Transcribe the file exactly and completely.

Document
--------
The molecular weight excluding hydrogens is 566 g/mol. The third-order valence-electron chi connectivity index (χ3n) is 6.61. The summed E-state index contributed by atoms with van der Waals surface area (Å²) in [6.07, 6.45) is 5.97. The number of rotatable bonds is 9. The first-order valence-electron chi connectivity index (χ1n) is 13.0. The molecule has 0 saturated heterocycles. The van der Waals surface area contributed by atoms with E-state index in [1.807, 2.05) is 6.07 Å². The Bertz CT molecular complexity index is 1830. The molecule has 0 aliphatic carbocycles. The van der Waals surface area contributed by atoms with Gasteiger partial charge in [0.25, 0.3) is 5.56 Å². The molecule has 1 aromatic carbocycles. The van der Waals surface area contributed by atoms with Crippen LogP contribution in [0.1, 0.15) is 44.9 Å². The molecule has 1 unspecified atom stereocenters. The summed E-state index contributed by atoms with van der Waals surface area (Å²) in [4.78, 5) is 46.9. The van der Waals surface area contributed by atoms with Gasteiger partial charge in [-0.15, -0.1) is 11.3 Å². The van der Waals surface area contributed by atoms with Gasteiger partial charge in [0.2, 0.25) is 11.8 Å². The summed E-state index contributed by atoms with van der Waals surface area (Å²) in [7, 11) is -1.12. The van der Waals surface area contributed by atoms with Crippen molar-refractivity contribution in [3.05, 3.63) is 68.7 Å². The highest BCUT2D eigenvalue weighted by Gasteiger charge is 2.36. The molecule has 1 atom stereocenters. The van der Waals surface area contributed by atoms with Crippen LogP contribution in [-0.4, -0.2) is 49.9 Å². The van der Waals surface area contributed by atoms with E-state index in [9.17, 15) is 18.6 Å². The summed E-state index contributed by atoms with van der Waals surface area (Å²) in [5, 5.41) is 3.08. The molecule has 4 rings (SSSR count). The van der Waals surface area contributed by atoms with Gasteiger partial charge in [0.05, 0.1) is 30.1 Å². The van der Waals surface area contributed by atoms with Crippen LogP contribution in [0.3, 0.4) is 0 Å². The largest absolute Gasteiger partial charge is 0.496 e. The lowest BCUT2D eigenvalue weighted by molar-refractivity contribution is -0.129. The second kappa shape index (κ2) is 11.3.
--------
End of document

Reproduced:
The molecular weight excluding hydrogens is 566 g/mol. The third-order valence-electron chi connectivity index (χ3n) is 6.61. The summed E-state index contributed by atoms with van der Waals surface area (Å²) in [6.07, 6.45) is 5.97. The number of rotatable bonds is 9. The first-order valence-electron chi connectivity index (χ1n) is 13.0. The molecule has 0 saturated heterocycles. The van der Waals surface area contributed by atoms with E-state index in [1.807, 2.05) is 6.07 Å². The Bertz CT molecular complexity index is 1830. The molecule has 0 aliphatic carbocycles. The van der Waals surface area contributed by atoms with Gasteiger partial charge in [0.25, 0.3) is 5.56 Å². The molecule has 1 aromatic carbocycles. The van der Waals surface area contributed by atoms with Crippen LogP contribution in [0.1, 0.15) is 44.9 Å². The molecule has 1 unspecified atom stereocenters. The summed E-state index contributed by atoms with van der Waals surface area (Å²) in [4.78, 5) is 46.9. The van der Waals surface area contributed by atoms with Gasteiger partial charge in [-0.15, -0.1) is 11.3 Å². The van der Waals surface area contributed by atoms with Gasteiger partial charge in [0.2, 0.25) is 11.8 Å². The summed E-state index contributed by atoms with van der Waals surface area (Å²) in [7, 11) is -1.12. The van der Waals surface area contributed by atoms with Crippen molar-refractivity contribution in [3.05, 3.63) is 68.7 Å². The highest BCUT2D eigenvalue weighted by Gasteiger charge is 2.36. The molecule has 1 atom stereocenters. The van der Waals surface area contributed by atoms with Crippen LogP contribution in [-0.4, -0.2) is 49.9 Å². The van der Waals surface area contributed by atoms with E-state index in [9.17, 15) is 18.6 Å². The summed E-state index contributed by atoms with van der Waals surface area (Å²) in [5, 5.41) is 3.08. The molecule has 4 rings (SSSR count). The van der Waals surface area contributed by atoms with Gasteiger partial charge in [0.05, 0.1) is 30.1 Å². The van der Waals surface area contributed by atoms with Crippen LogP contribution in [0.3, 0.4) is 0 Å². The largest absolute Gasteiger partial charge is 0.496 e. The lowest BCUT2D eigenvalue weighted by molar-refractivity contribution is -0.129. The second kappa shape index (κ2) is 11.3.